### Why do this problem

This problem provides an opportunity to consider properties of
quadrilaterals and circle theorems while investigating the
unfamiliar and intriguing idea of bicentric quadrilaterals.

### Possible approach

Explain that a bicentric quadrilateral is both cyclic and
tangential, so a circle can be drawn inside it just touching each
side, and another circle (not necessarily with the same centre) can
be drawn around it just touching each vertex. Ask learners to
sketch examples of bicentric quadrilaterals, and encourage them to
share ideas in pairs about how to identify which quadrilaterals are
bicentric.

Bring the class together for discussion of their ideas. One
hint for finding bicentric quadrilaterals is to start with a
tangential one and make it also cyclic, or vice versa.
Experimenting with a dynamic geometry package such as

Geogebra can give some insight
into the properties of these quadrilaterals.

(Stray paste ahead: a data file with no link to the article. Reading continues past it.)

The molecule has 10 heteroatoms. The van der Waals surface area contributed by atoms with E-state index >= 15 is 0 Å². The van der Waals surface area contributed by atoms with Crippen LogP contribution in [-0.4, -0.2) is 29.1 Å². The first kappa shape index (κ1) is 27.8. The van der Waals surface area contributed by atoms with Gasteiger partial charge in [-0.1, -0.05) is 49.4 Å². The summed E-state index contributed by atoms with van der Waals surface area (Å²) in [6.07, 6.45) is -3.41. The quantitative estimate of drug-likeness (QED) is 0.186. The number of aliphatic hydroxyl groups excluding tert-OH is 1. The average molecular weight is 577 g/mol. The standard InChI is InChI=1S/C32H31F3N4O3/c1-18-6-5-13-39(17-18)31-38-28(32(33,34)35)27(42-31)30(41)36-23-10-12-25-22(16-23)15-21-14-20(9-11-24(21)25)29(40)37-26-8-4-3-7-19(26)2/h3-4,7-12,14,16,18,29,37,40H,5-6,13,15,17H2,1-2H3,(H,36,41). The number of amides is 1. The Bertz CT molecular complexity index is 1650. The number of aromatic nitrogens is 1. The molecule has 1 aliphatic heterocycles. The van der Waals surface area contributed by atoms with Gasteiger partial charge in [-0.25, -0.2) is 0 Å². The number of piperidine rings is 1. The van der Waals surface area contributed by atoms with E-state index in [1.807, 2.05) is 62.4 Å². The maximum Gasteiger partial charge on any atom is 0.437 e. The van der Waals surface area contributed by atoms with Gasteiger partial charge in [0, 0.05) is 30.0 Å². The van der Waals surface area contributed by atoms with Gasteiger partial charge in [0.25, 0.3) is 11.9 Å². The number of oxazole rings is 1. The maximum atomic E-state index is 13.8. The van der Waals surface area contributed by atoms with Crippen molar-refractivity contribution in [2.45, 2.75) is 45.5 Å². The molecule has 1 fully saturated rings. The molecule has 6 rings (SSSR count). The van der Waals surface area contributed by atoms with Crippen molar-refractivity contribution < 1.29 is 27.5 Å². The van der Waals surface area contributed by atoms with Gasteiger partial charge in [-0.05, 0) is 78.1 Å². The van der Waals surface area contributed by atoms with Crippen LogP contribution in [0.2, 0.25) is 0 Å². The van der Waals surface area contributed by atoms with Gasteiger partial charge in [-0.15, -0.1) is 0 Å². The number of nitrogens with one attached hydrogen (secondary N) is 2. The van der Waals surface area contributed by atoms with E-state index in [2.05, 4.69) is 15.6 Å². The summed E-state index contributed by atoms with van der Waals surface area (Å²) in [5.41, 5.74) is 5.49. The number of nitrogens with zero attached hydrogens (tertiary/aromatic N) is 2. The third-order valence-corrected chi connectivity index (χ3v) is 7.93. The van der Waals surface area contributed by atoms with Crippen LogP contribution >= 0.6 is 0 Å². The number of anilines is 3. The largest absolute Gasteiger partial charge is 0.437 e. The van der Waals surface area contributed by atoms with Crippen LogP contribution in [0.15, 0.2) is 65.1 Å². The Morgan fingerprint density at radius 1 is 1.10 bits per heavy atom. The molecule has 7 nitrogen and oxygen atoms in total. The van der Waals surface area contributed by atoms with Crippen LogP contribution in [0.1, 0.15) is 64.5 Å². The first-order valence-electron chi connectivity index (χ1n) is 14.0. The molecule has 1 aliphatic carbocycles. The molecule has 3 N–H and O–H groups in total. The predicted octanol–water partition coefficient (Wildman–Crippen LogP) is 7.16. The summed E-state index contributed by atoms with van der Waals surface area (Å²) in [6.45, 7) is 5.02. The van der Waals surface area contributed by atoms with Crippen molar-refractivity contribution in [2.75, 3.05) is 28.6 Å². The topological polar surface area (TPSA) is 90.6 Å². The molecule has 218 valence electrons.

Then give pairs or small groups time to construct some
examples of bicentric quadrilaterals and calculate their areas. The
areas can then be used to verify the area formula given for these
cases.

### Key questions

What properties must a quadrilateral have to be
tangential?

What properties must a quadrilateral have to be cyclic?

Which quadrilaterals can be both tangential and cyclic at the
same time?

### Possible extension

Show that the area formula given will hold for specific types of
quadrilateral such as squares and kites, given the constraint that
they are bicentric. Proving the formula generally is extremely
challenging!

### Possible support